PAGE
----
In 1997 the following letter and newspaper article were forwarded to Legacy Keeper Sandra Scott. Birdie’s letter was in response to a request for information to be put together for the 50th wedding anniversary of Billy and Bertie Cunningham that Sandra was working on. Based on the statement in the article reading “Mr. Bomar died Jan. 31 of this year” and the information in the letter that Dick died 1-31-91 we know that the date of the article is sometime in 1991 but the name of the newspaper is not known.
1991 Newspaper Article:
Delta’s First ‘In-Air’ Stewardess – Birdie Bomar – Recalls Early Days
On March 15, 1940, a young woman named Birdie Perkins from Vernon, Ala., earned the distinction of becoming Delta Air Lines’ first “in air” stewardess.
Today, Birdie Perkins Bomar, a resident of the Nisky Lake area of Southwest Atlanta, is an active sales associate with Northside Realty – and she is still a trim size 12 which means she can wear her first uniform.
Still a green-eyed redhead, Mrs. Bomar’s life has taken many turns, but underlying it all is her love of flying and her fond memories of being a “first” with Delta.
“At the time (1940), I could have cared less,” she said, but she was told that “down the road it would mean something.” Ironically, a slight mechanical failure in a sister ship put Mrs. Bomar in the air before her counterpart in Texas, Lajuan Gilmore. Laura Wizark Baker, Delta’s first chief stewardess who died in the late 1980’s, hired nine stewardesses in 1940. Mrs. Bomar was assistant night supervisor of nurses in a Birmingham hospital when she saw the advertisement for an exciting new job as an Airline Stewardess.
Many airlines in this new and booming industry were seeking applicants and Mrs. Bomar was accepted by American, United, and Delta – but she chose Delta.
She was employed on Feb. 26, 1940, and the first flight was March 15. Two 14-passenger planes were leaving simultaneously from Atlanta to Ft. Worth and from Ft. Worth to Atlanta. The Ft. Worth plane was delayed by only a few minutes which put Mrs. Bomar in the air first.
“I was perspiring like mad and scared to death,” she recalls. Her “fear” was not necessarily from flying. On board were her direct supervisor, Laura Wizark, and also C.E. Woolman, Delta’s founder and president until his death in 1966.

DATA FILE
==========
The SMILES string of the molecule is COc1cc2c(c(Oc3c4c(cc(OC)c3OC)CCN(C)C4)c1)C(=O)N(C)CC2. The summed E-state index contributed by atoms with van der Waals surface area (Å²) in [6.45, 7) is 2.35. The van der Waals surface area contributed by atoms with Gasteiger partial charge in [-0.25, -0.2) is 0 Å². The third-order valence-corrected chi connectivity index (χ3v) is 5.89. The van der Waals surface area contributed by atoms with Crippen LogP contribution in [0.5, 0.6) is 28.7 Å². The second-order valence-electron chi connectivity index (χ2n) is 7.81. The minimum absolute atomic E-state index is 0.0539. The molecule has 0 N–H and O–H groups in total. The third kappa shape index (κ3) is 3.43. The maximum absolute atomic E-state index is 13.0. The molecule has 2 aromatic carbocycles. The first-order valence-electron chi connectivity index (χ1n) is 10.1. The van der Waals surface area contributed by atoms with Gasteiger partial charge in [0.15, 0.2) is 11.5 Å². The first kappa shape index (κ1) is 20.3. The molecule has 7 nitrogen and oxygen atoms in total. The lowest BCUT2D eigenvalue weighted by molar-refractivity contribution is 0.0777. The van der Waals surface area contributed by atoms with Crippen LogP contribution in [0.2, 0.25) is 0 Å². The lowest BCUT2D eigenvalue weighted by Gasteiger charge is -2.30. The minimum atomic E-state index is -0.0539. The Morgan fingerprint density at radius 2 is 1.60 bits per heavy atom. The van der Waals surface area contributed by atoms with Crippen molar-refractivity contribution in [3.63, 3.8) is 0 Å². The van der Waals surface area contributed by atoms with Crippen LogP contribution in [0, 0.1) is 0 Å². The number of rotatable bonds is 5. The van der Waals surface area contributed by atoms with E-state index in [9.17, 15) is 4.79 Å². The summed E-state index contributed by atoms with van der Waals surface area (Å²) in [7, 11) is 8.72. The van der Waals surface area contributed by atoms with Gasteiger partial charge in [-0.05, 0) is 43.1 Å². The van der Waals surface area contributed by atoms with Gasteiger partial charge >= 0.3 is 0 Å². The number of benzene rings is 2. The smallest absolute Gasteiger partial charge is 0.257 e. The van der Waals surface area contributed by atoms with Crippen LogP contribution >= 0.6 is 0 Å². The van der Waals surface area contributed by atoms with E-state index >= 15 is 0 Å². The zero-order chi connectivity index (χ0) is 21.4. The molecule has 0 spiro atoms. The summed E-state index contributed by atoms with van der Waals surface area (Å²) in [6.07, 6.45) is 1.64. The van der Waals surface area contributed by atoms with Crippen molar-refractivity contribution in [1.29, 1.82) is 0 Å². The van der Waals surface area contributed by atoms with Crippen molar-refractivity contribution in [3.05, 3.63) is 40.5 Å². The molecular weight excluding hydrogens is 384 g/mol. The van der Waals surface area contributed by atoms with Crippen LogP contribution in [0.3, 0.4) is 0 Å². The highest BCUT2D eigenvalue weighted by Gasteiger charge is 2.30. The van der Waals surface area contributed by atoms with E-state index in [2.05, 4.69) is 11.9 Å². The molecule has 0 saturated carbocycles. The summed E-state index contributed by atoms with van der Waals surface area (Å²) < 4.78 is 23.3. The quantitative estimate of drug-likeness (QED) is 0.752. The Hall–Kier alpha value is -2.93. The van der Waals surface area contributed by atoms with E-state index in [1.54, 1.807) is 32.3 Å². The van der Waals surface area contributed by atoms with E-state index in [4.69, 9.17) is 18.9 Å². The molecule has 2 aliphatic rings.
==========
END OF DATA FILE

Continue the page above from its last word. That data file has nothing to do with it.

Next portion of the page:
Mr. Woolman remained on board, but to make things easier for Mrs. Bomar, Laura Wizark got off the plane in Shreveport.
From then on it was smooth sailing for Mrs. Bomar for the next 2-3 years. She continued flying at least 50 hours a month even after she was made chief stewardess for Delta.
In 1940, she met a young pilot, Richard Bomar, in the old Hangar Hotel Coffee Shop in Atlanta. On July 25, 1942, they were married. Mr. Bomar died Jan. 31 of this year. Mr. Bomar had joined Eastern in 1938 and, after World War II, he went back to flying until his retirement in 1973 as a captain.
In 1963, Mrs. Bomar again flew with Delta as honorary stewardess on the last flight of Ship 42 from Knoxville to Atlanta. For about five years in the 1970’s, Mrs. Bomar again returned to Delta where she toured children through the Atlanta airport.
From 1950-1982 she worked as a private duty nurse at Piedmont Hospital. In 1966, she obtained her real estate license and for 10 years worked parttime becoming a fulltime agent in 1976 for Harry Norman Realty and later Northside Realty.
Mrs. Bomar said that flying remained her first love. “I liked it rough. I never got airsick and I would look for a storm to make the ride more exciting.”
This gutsy lady “loved” St. Elmo’s fire – “especially when the static electricity would roll down the airplane aisles.”
During her years in the air, Mrs. Bomar said “nothing very dramatic ever happened.”
Her initial salary was $110 per month – and uniforms at that time cost $110. They wore navy blue uniforms from Rich’s in the winter and beige ones from Neiman-Marcus the rest of the year.